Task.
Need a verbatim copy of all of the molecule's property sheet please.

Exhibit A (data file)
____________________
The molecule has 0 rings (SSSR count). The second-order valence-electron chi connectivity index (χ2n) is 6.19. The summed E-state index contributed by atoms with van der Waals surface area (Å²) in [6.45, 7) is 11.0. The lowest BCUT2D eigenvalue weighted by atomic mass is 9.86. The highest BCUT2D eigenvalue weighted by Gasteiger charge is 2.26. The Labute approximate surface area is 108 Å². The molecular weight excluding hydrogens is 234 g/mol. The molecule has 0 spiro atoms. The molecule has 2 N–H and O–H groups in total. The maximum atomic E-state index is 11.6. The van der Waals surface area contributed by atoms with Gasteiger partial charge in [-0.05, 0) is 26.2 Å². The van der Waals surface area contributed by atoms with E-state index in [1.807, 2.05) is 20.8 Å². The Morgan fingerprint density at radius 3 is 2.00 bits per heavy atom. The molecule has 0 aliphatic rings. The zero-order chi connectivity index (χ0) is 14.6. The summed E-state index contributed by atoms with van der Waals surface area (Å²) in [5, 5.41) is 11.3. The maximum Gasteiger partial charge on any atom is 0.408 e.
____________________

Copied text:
The molecule has 0 rings (SSSR count). The second-order valence-electron chi connectivity index (χ2n) is 6.19. The summed E-state index contributed by atoms with van der Waals surface area (Å²) in [6.45, 7) is 11.0. The lowest BCUT2D eigenvalue weighted by atomic mass is 9.86. The highest BCUT2D eigenvalue weighted by Gasteiger charge is 2.26. The Labute approximate surface area is 108 Å². The molecular weight excluding hydrogens is 234 g/mol. The molecule has 0 spiro atoms. The molecule has 2 N–H and O–H groups in total. The maximum atomic E-state index is 11.6. The van der Waals surface area contributed by atoms with Gasteiger partial charge in [-0.05, 0) is 26.2 Å². The van der Waals surface area contributed by atoms with E-state index in [1.807, 2.05) is 20.8 Å². The Morgan fingerprint density at radius 3 is 2.00 bits per heavy atom. The molecule has 0 aliphatic rings. The zero-order chi connectivity index (χ0) is 14.6. The summed E-state index contributed by atoms with van der Waals surface area (Å²) in [5, 5.41) is 11.3. The maximum Gasteiger partial charge on any atom is 0.408 e.